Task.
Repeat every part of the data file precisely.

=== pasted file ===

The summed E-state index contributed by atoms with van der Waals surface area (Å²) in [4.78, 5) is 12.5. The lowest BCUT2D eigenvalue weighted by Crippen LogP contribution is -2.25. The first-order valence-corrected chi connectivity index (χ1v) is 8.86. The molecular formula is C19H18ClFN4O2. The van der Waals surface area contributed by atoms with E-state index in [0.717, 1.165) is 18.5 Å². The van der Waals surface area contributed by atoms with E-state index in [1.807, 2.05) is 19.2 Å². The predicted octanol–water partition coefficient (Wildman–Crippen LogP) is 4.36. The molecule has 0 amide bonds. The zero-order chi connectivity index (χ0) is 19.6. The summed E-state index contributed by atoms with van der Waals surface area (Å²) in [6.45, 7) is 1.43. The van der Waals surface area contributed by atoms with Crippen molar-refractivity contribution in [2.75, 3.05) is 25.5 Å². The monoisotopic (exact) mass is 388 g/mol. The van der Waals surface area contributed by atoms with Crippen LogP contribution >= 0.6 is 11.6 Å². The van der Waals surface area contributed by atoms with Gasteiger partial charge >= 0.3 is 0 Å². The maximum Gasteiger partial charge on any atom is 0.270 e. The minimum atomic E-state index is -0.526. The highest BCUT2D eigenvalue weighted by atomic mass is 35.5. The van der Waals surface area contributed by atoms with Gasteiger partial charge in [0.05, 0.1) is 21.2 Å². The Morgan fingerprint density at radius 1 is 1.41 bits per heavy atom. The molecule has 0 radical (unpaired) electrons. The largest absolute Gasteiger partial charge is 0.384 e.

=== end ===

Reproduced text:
The summed E-state index contributed by atoms with van der Waals surface area (Å²) in [4.78, 5) is 12.5. The lowest BCUT2D eigenvalue weighted by Crippen LogP contribution is -2.25. The first-order valence-corrected chi connectivity index (χ1v) is 8.86. The molecular formula is C19H18ClFN4O2. The van der Waals surface area contributed by atoms with E-state index in [0.717, 1.165) is 18.5 Å². The van der Waals surface area contributed by atoms with E-state index in [1.807, 2.05) is 19.2 Å². The predicted octanol–water partition coefficient (Wildman–Crippen LogP) is 4.36. The molecule has 0 amide bonds. The zero-order chi connectivity index (χ0) is 19.6. The summed E-state index contributed by atoms with van der Waals surface area (Å²) in [6.45, 7) is 1.43. The van der Waals surface area contributed by atoms with Crippen molar-refractivity contribution in [2.75, 3.05) is 25.5 Å². The monoisotopic (exact) mass is 388 g/mol. The van der Waals surface area contributed by atoms with Crippen LogP contribution >= 0.6 is 11.6 Å². The van der Waals surface area contributed by atoms with Gasteiger partial charge >= 0.3 is 0 Å². The maximum Gasteiger partial charge on any atom is 0.270 e. The minimum atomic E-state index is -0.526. The highest BCUT2D eigenvalue weighted by atomic mass is 35.5. The van der Waals surface area contributed by atoms with Gasteiger partial charge in [0.05, 0.1) is 21.2 Å². The Morgan fingerprint density at radius 1 is 1.41 bits per heavy atom. The molecule has 0 radical (unpaired) electrons. The largest absolute Gasteiger partial charge is 0.384 e.